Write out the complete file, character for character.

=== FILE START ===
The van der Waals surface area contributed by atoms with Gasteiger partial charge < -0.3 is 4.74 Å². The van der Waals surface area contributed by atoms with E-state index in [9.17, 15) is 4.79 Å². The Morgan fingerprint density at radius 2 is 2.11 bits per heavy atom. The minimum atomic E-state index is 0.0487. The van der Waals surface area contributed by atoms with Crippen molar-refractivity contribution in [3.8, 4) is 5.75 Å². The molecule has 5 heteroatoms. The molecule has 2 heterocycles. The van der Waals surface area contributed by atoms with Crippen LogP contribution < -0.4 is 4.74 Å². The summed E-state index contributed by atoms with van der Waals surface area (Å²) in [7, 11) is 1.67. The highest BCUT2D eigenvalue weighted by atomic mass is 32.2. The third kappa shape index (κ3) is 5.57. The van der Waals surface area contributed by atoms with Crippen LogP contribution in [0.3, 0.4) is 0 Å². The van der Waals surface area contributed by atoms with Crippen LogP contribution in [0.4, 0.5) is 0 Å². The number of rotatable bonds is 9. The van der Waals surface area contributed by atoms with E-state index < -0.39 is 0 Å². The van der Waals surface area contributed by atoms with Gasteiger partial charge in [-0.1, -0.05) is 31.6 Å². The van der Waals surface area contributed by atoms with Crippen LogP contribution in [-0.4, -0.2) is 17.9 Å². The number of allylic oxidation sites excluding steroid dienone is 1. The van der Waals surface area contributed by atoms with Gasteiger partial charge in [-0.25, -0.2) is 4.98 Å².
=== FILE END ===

The van der Waals surface area contributed by atoms with Gasteiger partial charge < -0.3 is 4.74 Å². The van der Waals surface area contributed by atoms with E-state index in [9.17, 15) is 4.79 Å². The Morgan fingerprint density at radius 2 is 2.11 bits per heavy atom. The minimum atomic E-state index is 0.0487. The van der Waals surface area contributed by atoms with Crippen molar-refractivity contribution in [3.8, 4) is 5.75 Å². The molecule has 5 heteroatoms. The molecule has 2 heterocycles. The van der Waals surface area contributed by atoms with Crippen LogP contribution < -0.4 is 4.74 Å². The summed E-state index contributed by atoms with van der Waals surface area (Å²) in [7, 11) is 1.67. The highest BCUT2D eigenvalue weighted by atomic mass is 32.2. The third kappa shape index (κ3) is 5.57. The van der Waals surface area contributed by atoms with Crippen LogP contribution in [0.3, 0.4) is 0 Å². The van der Waals surface area contributed by atoms with Crippen LogP contribution in [0.4, 0.5) is 0 Å². The number of rotatable bonds is 9. The van der Waals surface area contributed by atoms with E-state index < -0.39 is 0 Å². The van der Waals surface area contributed by atoms with Gasteiger partial charge in [-0.1, -0.05) is 31.6 Å². The van der Waals surface area contributed by atoms with Crippen LogP contribution in [-0.4, -0.2) is 17.9 Å². The number of allylic oxidation sites excluding steroid dienone is 1. The van der Waals surface area contributed by atoms with Gasteiger partial charge in [-0.25, -0.2) is 4.98 Å².